Portrait_thumb_pip_thug_2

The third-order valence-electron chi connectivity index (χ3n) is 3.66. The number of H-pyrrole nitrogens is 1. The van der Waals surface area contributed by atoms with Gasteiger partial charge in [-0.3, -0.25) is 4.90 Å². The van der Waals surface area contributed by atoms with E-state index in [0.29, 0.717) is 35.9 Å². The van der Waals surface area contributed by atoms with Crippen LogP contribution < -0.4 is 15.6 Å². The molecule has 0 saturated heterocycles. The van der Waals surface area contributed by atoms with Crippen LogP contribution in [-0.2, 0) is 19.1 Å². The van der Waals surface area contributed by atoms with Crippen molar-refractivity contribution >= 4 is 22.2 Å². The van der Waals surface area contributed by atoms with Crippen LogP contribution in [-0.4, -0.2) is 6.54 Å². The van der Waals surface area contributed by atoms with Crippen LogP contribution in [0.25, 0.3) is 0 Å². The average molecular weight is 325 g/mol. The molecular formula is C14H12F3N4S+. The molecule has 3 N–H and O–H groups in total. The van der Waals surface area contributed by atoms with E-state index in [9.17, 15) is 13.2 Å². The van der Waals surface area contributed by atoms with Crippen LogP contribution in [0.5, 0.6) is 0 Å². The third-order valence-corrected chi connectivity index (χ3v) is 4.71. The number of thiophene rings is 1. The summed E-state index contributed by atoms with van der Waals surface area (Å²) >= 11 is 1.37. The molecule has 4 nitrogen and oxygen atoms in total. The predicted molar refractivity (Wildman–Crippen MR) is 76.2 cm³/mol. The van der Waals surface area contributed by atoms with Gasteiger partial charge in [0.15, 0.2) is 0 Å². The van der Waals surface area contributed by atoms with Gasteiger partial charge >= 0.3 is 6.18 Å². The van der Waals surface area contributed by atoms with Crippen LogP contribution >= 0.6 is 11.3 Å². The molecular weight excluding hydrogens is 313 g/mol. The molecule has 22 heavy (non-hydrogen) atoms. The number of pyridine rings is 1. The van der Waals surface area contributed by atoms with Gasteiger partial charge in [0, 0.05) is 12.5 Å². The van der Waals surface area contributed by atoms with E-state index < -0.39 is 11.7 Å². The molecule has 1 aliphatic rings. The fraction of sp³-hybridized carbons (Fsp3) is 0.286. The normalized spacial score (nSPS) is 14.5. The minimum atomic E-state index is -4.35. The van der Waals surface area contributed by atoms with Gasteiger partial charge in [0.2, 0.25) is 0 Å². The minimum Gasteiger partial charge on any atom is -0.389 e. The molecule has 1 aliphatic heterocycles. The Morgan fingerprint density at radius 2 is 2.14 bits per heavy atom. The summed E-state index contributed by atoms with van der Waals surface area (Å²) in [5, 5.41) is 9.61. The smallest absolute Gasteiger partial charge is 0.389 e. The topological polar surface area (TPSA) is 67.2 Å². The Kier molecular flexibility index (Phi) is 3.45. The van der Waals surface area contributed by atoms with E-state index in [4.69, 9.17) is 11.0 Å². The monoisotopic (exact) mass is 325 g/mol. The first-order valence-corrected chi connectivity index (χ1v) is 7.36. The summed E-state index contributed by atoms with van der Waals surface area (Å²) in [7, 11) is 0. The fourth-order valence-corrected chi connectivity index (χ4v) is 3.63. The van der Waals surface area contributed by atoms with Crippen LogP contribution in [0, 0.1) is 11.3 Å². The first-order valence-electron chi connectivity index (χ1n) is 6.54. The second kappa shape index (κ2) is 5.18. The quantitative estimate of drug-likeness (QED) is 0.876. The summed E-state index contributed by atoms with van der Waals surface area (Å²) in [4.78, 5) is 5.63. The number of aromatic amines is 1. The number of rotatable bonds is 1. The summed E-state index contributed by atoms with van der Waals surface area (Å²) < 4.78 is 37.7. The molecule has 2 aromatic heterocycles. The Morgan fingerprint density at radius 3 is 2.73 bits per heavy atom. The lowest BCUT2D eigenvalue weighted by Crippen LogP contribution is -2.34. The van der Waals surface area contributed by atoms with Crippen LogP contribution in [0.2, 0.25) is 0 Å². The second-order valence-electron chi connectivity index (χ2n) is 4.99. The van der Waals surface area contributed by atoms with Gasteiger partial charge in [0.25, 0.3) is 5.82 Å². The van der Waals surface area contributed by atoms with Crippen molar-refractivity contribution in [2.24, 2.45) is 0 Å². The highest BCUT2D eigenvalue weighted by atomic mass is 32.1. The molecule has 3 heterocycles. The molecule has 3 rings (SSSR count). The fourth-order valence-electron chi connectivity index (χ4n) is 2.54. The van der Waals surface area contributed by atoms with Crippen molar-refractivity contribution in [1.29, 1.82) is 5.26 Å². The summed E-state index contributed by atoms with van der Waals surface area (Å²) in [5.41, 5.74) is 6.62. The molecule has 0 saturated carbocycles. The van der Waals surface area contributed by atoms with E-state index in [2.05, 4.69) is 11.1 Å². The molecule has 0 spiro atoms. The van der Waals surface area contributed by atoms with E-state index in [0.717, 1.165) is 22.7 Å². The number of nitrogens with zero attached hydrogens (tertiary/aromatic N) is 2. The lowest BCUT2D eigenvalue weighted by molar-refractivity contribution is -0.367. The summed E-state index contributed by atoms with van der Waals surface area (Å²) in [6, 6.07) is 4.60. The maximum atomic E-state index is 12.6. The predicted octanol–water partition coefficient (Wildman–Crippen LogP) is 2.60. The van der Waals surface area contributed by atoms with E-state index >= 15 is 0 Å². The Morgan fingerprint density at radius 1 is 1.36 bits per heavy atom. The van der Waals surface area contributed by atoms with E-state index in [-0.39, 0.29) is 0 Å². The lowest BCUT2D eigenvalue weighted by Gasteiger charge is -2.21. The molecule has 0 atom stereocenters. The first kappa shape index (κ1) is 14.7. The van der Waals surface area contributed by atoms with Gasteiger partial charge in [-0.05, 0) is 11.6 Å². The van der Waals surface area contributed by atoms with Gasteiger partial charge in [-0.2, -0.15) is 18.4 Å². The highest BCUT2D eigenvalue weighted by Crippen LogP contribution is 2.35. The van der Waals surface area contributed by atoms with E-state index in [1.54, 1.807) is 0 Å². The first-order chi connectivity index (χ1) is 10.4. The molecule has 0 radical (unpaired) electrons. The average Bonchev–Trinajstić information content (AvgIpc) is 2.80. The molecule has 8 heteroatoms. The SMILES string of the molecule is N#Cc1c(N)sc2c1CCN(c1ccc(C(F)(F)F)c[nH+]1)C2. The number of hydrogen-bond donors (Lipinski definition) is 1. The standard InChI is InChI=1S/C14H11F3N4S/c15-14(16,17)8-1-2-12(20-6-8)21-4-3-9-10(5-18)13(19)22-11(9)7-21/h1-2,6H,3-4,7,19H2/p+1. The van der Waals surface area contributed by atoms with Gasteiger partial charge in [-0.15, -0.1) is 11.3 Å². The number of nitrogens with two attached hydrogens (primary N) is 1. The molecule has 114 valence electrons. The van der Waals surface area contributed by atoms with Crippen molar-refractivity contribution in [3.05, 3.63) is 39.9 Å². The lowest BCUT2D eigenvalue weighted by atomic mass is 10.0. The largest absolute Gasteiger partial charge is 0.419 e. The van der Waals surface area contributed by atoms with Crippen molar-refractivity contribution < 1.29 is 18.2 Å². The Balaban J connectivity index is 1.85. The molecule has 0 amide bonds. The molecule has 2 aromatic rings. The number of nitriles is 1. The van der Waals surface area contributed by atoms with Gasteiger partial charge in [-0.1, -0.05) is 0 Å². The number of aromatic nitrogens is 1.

NAIDOC Week 2018 will celebrate the invaluable contributions that Aboriginal and Torres Strait Islander women have made – and continue to make - to our communities, our families, our rich history and to our nation. For over 65 000 years Aboriginal and Torres Strait Islander have carried our dreaming stories, songlines, languages and culture as leaders, politicians, educators, knowledge holders, musicians, athletes, artists and activists. They have marched, protested and spoken for national reform and justice, all while, in many cases, looking after a family, a home and facing not only cultural and racial barriers, but also institutionalised gender stereotypes. Yet, so often, Indigenous women’s role in our country has been overlooked or diminished. As an Aboriginal woman myself, this NAIDOC Week theme is particularly close to my heart and something I want to celebrate. I chose this book for this month’s book club because I wanted to draw parallels between this important celebration and the journey that we as readers embark upon with our own strong, black, female character: Starr Carter. Whilst being set in America, the experiences and themes covered in this novel are all too close to the reality of many in Australia today. Starr witnesses the horrific shooting of an innocent black teenager at the hands of a white police officer, fuelling her fight for justice for her childhood friend, her community and for the wider African-American community. She risks her own safety and gives up her anonymity in order to shed light on the reality of the situation that she, and so many others, have faced. A reality that has lasted for thousands of years. Within her novel she leads a new generation of the Black Lives Matter movement, in real life, Thomas has used Starr’s story to fictionalise her own experience, her own activism and her own fight within the contemporary Black Lives Matter and feminist movements. Her success has given hope, raised awareness and given us, whether we are African-American, Aboriginal or Torres Strait Islander, Anglo-Saxon or any other race, female, male or any other gender, a sense of immense empowerment through the development of a strong, female lead character. A sense of empowerment that, whilst we should aim to feel all the time, we are reminded of explicitly during this week.